Yahya Sseremba is a post-doctoral research fellow at Makerere Institute of Social Research (MISER), Makerere University in Uganda. He received his PhD from Makerere University in interdisciplinary social studies in 2019. He was awarded numerous awards from the Social Science Researdch Council’s Next Genderation Social Sciences in Africa Program: 2016 Proposal Development Award, 2017 Disserattion Research Fellowhsip, and the 2018 Complettion Fellowship. He also was a 2017 fellow of the Young African Scholars Program of the Harry Frank Guggenheim Foundation.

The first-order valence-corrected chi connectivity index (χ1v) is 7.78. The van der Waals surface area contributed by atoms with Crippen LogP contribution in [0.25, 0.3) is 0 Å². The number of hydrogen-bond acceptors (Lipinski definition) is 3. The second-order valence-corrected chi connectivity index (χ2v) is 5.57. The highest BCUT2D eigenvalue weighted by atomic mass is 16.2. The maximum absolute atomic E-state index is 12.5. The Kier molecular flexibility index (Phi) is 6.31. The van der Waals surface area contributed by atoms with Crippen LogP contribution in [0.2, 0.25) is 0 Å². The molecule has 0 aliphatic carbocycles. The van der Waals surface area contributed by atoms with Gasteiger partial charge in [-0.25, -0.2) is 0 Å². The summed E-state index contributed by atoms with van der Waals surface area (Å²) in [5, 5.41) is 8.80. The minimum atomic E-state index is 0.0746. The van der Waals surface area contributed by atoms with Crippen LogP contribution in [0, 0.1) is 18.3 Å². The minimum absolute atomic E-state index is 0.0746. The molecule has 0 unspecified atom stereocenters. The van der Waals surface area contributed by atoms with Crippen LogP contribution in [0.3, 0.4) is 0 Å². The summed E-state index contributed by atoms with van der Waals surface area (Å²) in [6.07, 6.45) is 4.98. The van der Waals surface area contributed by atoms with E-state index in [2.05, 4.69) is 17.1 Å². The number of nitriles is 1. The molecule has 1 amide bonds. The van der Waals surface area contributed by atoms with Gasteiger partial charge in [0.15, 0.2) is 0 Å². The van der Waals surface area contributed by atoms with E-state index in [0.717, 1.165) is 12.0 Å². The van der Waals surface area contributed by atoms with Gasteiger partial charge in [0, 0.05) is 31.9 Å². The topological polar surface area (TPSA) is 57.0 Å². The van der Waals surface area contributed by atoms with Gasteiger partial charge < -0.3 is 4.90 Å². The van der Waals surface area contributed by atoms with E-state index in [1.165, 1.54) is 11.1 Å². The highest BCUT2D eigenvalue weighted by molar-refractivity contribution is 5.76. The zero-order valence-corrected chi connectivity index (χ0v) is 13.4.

I seek to investigate the drivers of the ongoing so-called tribal violence that started in 2012 in the Rwenzori, western Uganda. This fighting, which involves the societies of the Bakonzo, Bamba, Basongora and Banyabindi in Kasese, Bundibugyo and Ntoroko districts, has been explained as a consequence of ethnic and cultural differences, an explanation that I problematize. This explanation naturalizes these 'tribes' (ethnic groups) and ignores the history that created tribe as a political identity and the current political realities that reproduce this political identity and worsen the polarization of society. My project examines how the Ugandan state is responding to the historical legacy of the politicization of tribe and how this response is escalating the conflict. I will know my findings are valid if they are free from the faults identified the existing thematic and place-specific debates on the drivers of political violence in Africa, Uganda and the Rwenzori.